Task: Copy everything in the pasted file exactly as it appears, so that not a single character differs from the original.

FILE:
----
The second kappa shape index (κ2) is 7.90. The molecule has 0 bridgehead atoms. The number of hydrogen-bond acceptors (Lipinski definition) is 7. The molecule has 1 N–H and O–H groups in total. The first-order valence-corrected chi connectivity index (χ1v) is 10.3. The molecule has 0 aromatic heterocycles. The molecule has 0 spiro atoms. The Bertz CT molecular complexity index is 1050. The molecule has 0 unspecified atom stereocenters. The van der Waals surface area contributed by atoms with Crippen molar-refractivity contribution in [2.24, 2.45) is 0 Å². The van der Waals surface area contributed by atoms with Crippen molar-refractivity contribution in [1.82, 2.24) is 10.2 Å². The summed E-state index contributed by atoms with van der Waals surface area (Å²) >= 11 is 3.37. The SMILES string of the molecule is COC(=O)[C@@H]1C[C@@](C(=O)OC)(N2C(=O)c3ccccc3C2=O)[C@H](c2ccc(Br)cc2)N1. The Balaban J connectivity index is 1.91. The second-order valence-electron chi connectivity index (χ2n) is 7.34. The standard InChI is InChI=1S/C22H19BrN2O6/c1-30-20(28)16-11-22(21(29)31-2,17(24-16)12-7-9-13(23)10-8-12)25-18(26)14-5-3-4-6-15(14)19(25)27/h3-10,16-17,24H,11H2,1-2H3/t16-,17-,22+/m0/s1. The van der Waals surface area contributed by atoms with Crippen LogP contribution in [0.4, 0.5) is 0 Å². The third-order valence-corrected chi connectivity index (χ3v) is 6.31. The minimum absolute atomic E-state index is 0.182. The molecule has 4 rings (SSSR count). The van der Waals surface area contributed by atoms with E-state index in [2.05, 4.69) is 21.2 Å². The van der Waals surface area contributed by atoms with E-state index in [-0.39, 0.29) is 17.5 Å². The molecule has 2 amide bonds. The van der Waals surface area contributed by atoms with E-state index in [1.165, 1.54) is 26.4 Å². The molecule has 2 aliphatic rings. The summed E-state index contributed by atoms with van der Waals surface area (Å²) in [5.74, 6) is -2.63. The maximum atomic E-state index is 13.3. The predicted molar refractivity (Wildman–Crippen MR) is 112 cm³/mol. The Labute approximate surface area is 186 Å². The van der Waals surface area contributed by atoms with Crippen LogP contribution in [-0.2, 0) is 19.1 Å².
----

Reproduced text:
The second kappa shape index (κ2) is 7.90. The molecule has 0 bridgehead atoms. The number of hydrogen-bond acceptors (Lipinski definition) is 7. The molecule has 1 N–H and O–H groups in total. The first-order valence-corrected chi connectivity index (χ1v) is 10.3. The molecule has 0 aromatic heterocycles. The molecule has 0 spiro atoms. The Bertz CT molecular complexity index is 1050. The molecule has 0 unspecified atom stereocenters. The van der Waals surface area contributed by atoms with Crippen molar-refractivity contribution in [2.24, 2.45) is 0 Å². The van der Waals surface area contributed by atoms with Crippen molar-refractivity contribution in [1.82, 2.24) is 10.2 Å². The summed E-state index contributed by atoms with van der Waals surface area (Å²) >= 11 is 3.37. The SMILES string of the molecule is COC(=O)[C@@H]1C[C@@](C(=O)OC)(N2C(=O)c3ccccc3C2=O)[C@H](c2ccc(Br)cc2)N1. The Balaban J connectivity index is 1.91. The second-order valence-electron chi connectivity index (χ2n) is 7.34. The standard InChI is InChI=1S/C22H19BrN2O6/c1-30-20(28)16-11-22(21(29)31-2,17(24-16)12-7-9-13(23)10-8-12)25-18(26)14-5-3-4-6-15(14)19(25)27/h3-10,16-17,24H,11H2,1-2H3/t16-,17-,22+/m0/s1. The van der Waals surface area contributed by atoms with Crippen LogP contribution in [0.4, 0.5) is 0 Å². The third-order valence-corrected chi connectivity index (χ3v) is 6.31. The minimum absolute atomic E-state index is 0.182. The molecule has 4 rings (SSSR count). The van der Waals surface area contributed by atoms with E-state index in [2.05, 4.69) is 21.2 Å². The van der Waals surface area contributed by atoms with E-state index in [-0.39, 0.29) is 17.5 Å². The molecule has 2 amide bonds. The van der Waals surface area contributed by atoms with E-state index in [1.165, 1.54) is 26.4 Å². The molecule has 2 aliphatic rings. The summed E-state index contributed by atoms with van der Waals surface area (Å²) in [5.74, 6) is -2.63. The maximum atomic E-state index is 13.3. The predicted molar refractivity (Wildman–Crippen MR) is 112 cm³/mol. The Labute approximate surface area is 186 Å². The van der Waals surface area contributed by atoms with Crippen LogP contribution in [-0.2, 0) is 19.1 Å².